Welcome to everyone, I'm glad you could join us. Today we'll be having a short chat with Amoda Ni Cormac from the lush green of Ireland's shores. Welcome Amoda.
Thank ye for having me.
PB: My readers have been wondering about you. You're not the typical 'slave', you can read the written word, speak several dialects, and follow two independent religions. Where did you learn so much for someone so very young?
AC: Tis the truth that I am educated, a rarity amongst slaves in Brattilhid. In fact none of the others I met spoke more than their master's tongue. But I was not always a slave, when I was very, very young I was stolen from my home by the Gaill King Tyr. Thrust into the darkness of my captivity, my learning was my only escape.
PB: You refer to Tyr as a Gaill - what does that mean?"
AC: Gaill is a celtic word that means invader. In the dialect of my people, Vikings were considered intruders, foreigners. It is a term we have always used.
PB: Your teacher, Rognvalder, forgive me if I miss pronounce it, is hardly one I would think to be a teacher for a young child.
AC: Its pronounced Rog Val Dr. Nay he is not a suitable instructor in anything clean and decent. I have often felt the disgust turn my own stomach and I have known him a great number of seasons.
PB: With so much upheaval in your life, how can you be so calm, so accepting of the man who is your Lord?
AC: The Gods had long ago written my fate, it is a rarity for a mortal to tempt them with his cunning. Mykyl is a good man, a fine leader - and his loyalties do not lie within his own family. He has given me much, how can I do less for him?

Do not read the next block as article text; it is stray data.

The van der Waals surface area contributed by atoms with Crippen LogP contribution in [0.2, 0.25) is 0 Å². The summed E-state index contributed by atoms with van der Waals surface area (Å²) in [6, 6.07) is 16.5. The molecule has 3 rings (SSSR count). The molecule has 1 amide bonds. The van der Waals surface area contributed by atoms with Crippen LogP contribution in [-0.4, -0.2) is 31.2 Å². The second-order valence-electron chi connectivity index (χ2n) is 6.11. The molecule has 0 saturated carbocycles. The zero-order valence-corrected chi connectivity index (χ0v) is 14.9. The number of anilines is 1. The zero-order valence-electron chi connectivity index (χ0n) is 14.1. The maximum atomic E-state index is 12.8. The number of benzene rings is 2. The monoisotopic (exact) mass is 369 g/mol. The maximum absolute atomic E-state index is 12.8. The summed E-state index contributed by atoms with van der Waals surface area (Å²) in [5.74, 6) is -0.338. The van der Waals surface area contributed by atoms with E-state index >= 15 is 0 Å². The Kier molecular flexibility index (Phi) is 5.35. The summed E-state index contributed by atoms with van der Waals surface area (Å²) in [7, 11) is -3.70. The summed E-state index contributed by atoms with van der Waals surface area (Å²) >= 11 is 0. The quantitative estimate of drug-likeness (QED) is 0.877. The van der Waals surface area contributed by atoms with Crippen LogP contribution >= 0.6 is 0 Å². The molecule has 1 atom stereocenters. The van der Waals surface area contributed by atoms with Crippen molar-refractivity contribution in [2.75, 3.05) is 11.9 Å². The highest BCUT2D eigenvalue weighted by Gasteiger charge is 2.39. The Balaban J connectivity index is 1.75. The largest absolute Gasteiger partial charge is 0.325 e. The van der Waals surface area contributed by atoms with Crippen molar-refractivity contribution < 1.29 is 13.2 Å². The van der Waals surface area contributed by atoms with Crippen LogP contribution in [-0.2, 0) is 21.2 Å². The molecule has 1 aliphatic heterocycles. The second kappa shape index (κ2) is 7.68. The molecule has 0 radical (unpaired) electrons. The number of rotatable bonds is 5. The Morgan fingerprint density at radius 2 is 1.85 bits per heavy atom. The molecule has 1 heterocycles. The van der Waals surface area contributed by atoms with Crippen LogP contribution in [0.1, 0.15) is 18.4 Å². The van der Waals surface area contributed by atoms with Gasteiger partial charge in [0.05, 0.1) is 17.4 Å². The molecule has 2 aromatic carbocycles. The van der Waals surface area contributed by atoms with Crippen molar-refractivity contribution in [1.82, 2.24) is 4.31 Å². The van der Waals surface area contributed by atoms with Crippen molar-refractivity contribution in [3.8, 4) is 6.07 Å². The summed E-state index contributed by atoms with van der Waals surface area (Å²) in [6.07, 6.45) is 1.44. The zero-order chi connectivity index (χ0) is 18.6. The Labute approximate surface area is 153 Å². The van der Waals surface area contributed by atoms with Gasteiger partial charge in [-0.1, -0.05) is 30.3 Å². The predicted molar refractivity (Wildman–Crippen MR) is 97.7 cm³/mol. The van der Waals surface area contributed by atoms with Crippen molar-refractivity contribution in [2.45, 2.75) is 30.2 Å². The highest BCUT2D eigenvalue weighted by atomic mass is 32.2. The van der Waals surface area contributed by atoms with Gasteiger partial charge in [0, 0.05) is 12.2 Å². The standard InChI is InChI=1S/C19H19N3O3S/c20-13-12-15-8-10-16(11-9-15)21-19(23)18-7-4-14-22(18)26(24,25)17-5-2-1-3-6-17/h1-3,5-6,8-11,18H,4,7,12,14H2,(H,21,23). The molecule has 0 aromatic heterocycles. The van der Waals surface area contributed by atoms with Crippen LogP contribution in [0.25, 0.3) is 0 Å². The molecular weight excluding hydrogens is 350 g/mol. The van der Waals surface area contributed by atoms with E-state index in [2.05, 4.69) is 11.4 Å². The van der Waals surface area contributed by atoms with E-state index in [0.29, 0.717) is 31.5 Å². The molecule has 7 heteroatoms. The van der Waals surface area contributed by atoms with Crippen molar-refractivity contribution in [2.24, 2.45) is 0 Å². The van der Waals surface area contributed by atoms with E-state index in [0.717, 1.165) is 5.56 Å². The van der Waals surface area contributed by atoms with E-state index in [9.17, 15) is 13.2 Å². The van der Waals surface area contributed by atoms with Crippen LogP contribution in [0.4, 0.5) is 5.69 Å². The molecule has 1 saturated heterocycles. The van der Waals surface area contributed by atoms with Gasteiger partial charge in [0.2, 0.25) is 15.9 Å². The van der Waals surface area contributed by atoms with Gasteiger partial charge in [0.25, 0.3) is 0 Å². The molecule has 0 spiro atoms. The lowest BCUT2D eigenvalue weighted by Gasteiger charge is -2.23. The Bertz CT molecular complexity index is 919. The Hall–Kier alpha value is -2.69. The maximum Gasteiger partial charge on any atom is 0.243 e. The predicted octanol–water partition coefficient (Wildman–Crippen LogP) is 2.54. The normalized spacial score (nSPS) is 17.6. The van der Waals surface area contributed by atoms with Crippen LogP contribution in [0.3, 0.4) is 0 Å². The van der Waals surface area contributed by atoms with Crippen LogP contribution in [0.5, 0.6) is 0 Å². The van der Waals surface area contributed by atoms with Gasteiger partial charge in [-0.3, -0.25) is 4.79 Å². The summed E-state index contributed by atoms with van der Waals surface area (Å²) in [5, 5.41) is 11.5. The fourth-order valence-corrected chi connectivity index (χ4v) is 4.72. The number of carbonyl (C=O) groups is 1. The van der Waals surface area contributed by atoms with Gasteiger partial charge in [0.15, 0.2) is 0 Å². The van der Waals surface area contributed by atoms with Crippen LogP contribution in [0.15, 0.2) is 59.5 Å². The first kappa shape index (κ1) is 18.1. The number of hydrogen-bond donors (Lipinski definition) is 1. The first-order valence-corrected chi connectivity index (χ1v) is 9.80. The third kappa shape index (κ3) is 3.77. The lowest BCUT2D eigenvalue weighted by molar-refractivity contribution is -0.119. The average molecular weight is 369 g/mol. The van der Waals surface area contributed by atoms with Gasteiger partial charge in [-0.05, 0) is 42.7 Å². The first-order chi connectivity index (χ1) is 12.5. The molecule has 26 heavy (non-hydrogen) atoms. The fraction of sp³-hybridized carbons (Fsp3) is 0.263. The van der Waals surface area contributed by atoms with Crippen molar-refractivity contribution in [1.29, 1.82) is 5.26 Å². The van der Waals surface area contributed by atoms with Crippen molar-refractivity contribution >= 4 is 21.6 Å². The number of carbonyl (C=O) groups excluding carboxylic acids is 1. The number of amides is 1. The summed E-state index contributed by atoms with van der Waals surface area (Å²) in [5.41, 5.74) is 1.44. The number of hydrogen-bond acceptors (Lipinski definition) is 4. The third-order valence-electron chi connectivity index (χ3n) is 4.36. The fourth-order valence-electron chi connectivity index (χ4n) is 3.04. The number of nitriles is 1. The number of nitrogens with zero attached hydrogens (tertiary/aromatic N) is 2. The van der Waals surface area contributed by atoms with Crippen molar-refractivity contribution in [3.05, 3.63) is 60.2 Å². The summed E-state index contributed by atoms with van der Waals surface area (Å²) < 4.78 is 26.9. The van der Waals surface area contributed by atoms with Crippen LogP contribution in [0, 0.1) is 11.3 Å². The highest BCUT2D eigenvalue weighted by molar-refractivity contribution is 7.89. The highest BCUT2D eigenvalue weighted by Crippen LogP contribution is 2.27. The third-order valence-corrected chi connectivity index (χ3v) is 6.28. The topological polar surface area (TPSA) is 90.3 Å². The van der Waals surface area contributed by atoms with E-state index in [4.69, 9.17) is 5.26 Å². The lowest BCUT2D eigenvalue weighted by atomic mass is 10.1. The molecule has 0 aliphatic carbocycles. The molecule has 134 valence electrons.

PB: If there was one thing in this world you could alter what would it be?"
AC: There is nothing I could change. Were I to change my family being murdered, I would have been wed to a Tuath from a neighboring clan. Change the darkness and horror of growing within Rognvaldr's house - I would not have learned to heal. Nay, there is no room for change. I would but erase a shadow or two but even then, Nay, nay. There is one thing I would change. I would fight for my lord, I would not run from him with such fear as I have done.
PB: What was your impression of the woman King Tyr selected as a bride for Mykyl?
AC: Humours laughter - A hollow stone. Frail and weak. She would never have survived here. Nor would she have been woman enough for a man of such passion. 'Tis better that she went back whence she came.
PB: How do you feel about the conflicts that have plagued your homeland for so very long?
AC: I have never known peace so what is war? It is necessary to rid the green fields of the vermin that slink about through it. I would but wash my lord's kingdom clean with the blood of his enemies, but alas, I cannot.
PB: Thank you for your time, with a small babe it is rare to have a few moments of peace and quiet.
AC: Aye, 'tis true. But my son and my daughter are both delights to me and my lord and husband. I would give him a houseful before I am finished.
Please join us next week as we talk to her husband and the Lord of Woodstown himself. Until then, thank you for joining us and take care.